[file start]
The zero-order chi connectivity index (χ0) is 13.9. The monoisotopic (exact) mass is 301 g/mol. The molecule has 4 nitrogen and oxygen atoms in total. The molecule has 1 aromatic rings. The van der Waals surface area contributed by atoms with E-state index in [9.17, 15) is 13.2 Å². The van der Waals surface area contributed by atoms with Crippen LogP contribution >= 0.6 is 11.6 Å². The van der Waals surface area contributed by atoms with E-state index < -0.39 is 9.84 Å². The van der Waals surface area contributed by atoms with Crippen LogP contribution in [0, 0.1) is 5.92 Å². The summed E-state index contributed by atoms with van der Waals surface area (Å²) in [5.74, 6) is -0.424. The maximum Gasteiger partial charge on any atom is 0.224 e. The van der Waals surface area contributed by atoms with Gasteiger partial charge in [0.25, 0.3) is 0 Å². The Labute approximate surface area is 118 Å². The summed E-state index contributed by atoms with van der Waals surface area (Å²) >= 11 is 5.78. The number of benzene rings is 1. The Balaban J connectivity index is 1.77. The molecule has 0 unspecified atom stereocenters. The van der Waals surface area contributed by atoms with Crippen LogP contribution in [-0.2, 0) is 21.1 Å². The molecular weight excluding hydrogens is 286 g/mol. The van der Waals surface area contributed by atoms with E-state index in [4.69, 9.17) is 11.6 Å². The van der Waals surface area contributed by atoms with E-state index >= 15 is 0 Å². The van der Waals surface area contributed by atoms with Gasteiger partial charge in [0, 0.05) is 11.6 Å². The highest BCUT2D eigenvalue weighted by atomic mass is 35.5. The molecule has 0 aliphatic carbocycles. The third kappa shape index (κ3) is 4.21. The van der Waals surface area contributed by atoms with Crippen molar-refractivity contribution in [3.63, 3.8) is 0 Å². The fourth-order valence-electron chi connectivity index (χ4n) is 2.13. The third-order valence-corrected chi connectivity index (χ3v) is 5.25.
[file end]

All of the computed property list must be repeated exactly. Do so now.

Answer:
The zero-order chi connectivity index (χ0) is 13.9. The monoisotopic (exact) mass is 301 g/mol. The molecule has 4 nitrogen and oxygen atoms in total. The molecule has 1 aromatic rings. The van der Waals surface area contributed by atoms with E-state index in [9.17, 15) is 13.2 Å². The van der Waals surface area contributed by atoms with Crippen LogP contribution >= 0.6 is 11.6 Å². The van der Waals surface area contributed by atoms with E-state index < -0.39 is 9.84 Å². The van der Waals surface area contributed by atoms with Crippen LogP contribution in [0, 0.1) is 5.92 Å². The summed E-state index contributed by atoms with van der Waals surface area (Å²) in [5.74, 6) is -0.424. The maximum Gasteiger partial charge on any atom is 0.224 e. The van der Waals surface area contributed by atoms with Gasteiger partial charge in [0.25, 0.3) is 0 Å². The Labute approximate surface area is 118 Å². The summed E-state index contributed by atoms with van der Waals surface area (Å²) >= 11 is 5.78. The number of benzene rings is 1. The Balaban J connectivity index is 1.77. The molecule has 0 unspecified atom stereocenters. The van der Waals surface area contributed by atoms with Crippen LogP contribution in [-0.2, 0) is 21.1 Å². The molecular weight excluding hydrogens is 286 g/mol. The van der Waals surface area contributed by atoms with E-state index in [4.69, 9.17) is 11.6 Å². The van der Waals surface area contributed by atoms with E-state index >= 15 is 0 Å². The van der Waals surface area contributed by atoms with Gasteiger partial charge in [0, 0.05) is 11.6 Å². The highest BCUT2D eigenvalue weighted by atomic mass is 35.5. The molecule has 0 aliphatic carbocycles. The third kappa shape index (κ3) is 4.21. The van der Waals surface area contributed by atoms with Crippen molar-refractivity contribution in [3.63, 3.8) is 0 Å². The fourth-order valence-electron chi connectivity index (χ4n) is 2.13. The third-order valence-corrected chi connectivity index (χ3v) is 5.25.